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Arbitration: Need to Know

Our Guest Blogger, Richard Firth[1] has filed a “heads up”; of the upcoming HKIAC London presentation and gives some commentary on the issues:


Since the publication of the 2013 ISDA Arbitration Guide (the “Guide“), market participants are increasingly “hard-wiring”  arbitration provisions into new  ISDA Master Agreements (“ISDA MAs“) in place of  the submission to the jurisdiction of the English or New York courts provided for in the printed version of Section 13 of the ISDA MA.

Parties are having to make strategic decisions.  They not only need to determine their ” house view ” i.e. their  preferred dispute resolution mechanism, but also to be effective in  ISDA MA negotiations, parties need to know the strengths and weaknesses of other possibilities.


The Hong Kong International Arbitration Centre (“HKIAC“) which is one of the lead institutions named in the Guide and which itself is putting emphasis on derivative transactions, is holding a road show (the second stop on a global tour) in London this coming Friday, May 30th, 3.45-6.30pm at the offices of Allen & Overy, New Change. 


There is no charge for attending.


Many of us from London have been mesmerised by Asia’s economic rise. A side effect in that rise is that  the balance of negotiating power in relation to the contents of documentation, including in respect of dispute resolution, is tilting in favour of parties from the East.  This means that arbitration in respect of cross-border transactions where one of the parties is from Asia-Pacific (“APAC“) will increasingly take place in that region and not, for example, in London or New York. 

This roadshow is primarily about the 2013 HKIAC Administered Arbitration Rules.  Although the session does not have a particular focus on financial transactions, it should  assist in-house legal management and litigators in  London who have global responsibilities  both:

  • generally to understand the perspectives, concerns and needs of parties from APAC; and
  • specifically to help form a balanced view in relation to arbitration in the Hong Kong Special Administrative Region (“HKSAR“).

The HKSAR has a special role in the People’s Republic of China (“PRC“).  By many measures the PRC is the most powerful growth engine in the region.


Writing in April 2011, Lord Hoffman, described the advantages of Hong Kong as seat of arbitration:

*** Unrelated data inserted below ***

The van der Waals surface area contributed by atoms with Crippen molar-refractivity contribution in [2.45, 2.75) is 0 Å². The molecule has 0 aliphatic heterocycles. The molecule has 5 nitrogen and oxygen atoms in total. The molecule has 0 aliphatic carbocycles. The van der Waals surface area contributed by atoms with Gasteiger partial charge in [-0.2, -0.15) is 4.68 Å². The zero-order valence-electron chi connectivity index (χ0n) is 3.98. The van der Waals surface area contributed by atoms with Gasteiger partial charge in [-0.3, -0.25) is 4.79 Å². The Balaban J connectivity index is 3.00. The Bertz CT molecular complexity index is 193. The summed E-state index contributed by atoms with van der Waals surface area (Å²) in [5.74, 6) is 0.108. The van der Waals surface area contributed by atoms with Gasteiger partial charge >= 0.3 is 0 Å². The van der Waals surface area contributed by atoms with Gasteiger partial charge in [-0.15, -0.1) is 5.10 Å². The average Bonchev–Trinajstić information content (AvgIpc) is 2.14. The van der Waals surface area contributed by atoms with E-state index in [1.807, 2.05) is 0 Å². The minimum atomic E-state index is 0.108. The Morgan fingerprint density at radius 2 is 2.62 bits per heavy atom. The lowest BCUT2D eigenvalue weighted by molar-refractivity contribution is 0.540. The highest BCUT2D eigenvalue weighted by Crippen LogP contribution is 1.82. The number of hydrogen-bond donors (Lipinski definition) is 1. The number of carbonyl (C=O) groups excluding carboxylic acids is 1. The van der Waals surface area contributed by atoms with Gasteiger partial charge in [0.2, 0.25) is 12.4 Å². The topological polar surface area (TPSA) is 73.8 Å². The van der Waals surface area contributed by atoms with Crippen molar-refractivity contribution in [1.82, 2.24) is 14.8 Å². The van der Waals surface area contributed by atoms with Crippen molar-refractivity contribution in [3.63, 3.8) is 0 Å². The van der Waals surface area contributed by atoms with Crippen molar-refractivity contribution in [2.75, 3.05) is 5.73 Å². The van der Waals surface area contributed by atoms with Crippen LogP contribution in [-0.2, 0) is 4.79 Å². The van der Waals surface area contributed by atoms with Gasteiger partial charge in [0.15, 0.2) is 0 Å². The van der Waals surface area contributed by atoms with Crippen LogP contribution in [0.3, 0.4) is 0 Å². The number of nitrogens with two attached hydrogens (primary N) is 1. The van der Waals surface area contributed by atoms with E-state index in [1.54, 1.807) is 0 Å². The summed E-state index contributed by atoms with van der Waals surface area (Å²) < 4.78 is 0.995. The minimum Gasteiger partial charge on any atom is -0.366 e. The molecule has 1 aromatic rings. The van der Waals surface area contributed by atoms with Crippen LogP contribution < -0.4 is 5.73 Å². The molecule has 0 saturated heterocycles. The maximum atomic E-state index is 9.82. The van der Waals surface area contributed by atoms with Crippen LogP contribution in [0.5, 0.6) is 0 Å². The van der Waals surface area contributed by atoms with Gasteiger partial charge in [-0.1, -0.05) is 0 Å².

“…….the choice of [the place of  the seat of arbitration] is likely to depend upon a combination of geographical convenience for the parties, ready access to good legal services and a local legal system which can be relied upon to be impartial and exercise unobtrusive supervision over the arbitration, intervening only when things have gone badly wrong.  There are not many places in the world which can satisfy all of these requirements: New York, London, Paris, Geneva and Singapore are names which regularly come up.  But Hong Kong also satisfies the requirements I have mentioned and its unique amphibious position in relation to China, being part of the People’s Republic of China but equipped with good legal services and an excellent court system, is coming to be recognised…The rule of law in Hong Kong is in good shape, as I can testify after 14 years of participation in the work of its Court of Final Appeal….”[2]

Similar remarks were authoritatively made as recently as last November by Andrew Li, Chief Justice of the HKSAR 1997-2010, when he observed at a KPMG event ” …I would say that the rule of law with an independent judiciary is alive and well in Hong Kong…”[3].


Last Friday, I was privileged to attend a round table lunch hosted by the International Bar Association and The P.R.I.M.E. Finance Foundation on arbitration[4].  The feeling of the meeting -which included a  serving High Court Judge and the Leader of the Hong Kong Bar – was that the rule of law remains the  “pole star” of  Hong Kong law.


Many years ago Philip Wood gave some sound advice (which I intend to follow) to English solicitors who might feel tempted to pontificate ex cathedra on foreign law issue:

“Anyone wishing to know the precise position would need to consult lawyers of the particular state who are alone competent to pronounce upon their own legal systems[5].

Two of the questions which do need to be answered by appropriately qualified and experienced counsel before selecting Hong Kong as a forum  for settling disputes in any given matter relate to the entity type which you are facing :

1.Sovereign/state immunity: is it correct  that a foreign state enjoys absolute immunity from enforcement and jurisdiction in Hong Kong even in commercial disputes and so one should not seek to arbitrate with a foreign (i.e. non – PRC) state in Hong Kong?  Can that foreign state waive immunity?[6]